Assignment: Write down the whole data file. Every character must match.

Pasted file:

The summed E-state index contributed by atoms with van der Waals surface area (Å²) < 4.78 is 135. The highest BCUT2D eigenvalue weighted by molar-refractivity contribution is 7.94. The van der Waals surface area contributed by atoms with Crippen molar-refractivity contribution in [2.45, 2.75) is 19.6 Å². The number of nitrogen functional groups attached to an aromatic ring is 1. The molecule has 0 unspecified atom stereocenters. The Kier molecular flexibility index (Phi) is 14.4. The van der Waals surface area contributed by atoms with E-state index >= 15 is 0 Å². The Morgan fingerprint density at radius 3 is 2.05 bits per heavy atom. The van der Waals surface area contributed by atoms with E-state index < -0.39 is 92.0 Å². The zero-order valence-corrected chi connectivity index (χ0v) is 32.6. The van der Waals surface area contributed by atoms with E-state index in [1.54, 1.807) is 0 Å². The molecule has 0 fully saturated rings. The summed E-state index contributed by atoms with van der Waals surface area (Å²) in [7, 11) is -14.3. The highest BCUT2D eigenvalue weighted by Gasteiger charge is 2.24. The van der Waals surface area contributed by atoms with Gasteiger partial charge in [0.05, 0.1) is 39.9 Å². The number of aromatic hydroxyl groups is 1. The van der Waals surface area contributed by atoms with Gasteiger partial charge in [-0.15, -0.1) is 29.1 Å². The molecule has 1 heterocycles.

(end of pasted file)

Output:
The summed E-state index contributed by atoms with van der Waals surface area (Å²) < 4.78 is 135. The highest BCUT2D eigenvalue weighted by molar-refractivity contribution is 7.94. The van der Waals surface area contributed by atoms with Crippen molar-refractivity contribution in [2.45, 2.75) is 19.6 Å². The number of nitrogen functional groups attached to an aromatic ring is 1. The molecule has 0 unspecified atom stereocenters. The Kier molecular flexibility index (Phi) is 14.4. The van der Waals surface area contributed by atoms with E-state index >= 15 is 0 Å². The Morgan fingerprint density at radius 3 is 2.05 bits per heavy atom. The van der Waals surface area contributed by atoms with E-state index < -0.39 is 92.0 Å². The zero-order valence-corrected chi connectivity index (χ0v) is 32.6. The van der Waals surface area contributed by atoms with E-state index in [1.54, 1.807) is 0 Å². The molecule has 0 fully saturated rings. The summed E-state index contributed by atoms with van der Waals surface area (Å²) in [7, 11) is -14.3. The highest BCUT2D eigenvalue weighted by Gasteiger charge is 2.24. The van der Waals surface area contributed by atoms with Gasteiger partial charge in [0.05, 0.1) is 39.9 Å². The number of aromatic hydroxyl groups is 1. The van der Waals surface area contributed by atoms with Gasteiger partial charge in [-0.15, -0.1) is 29.1 Å². The molecule has 1 heterocycles.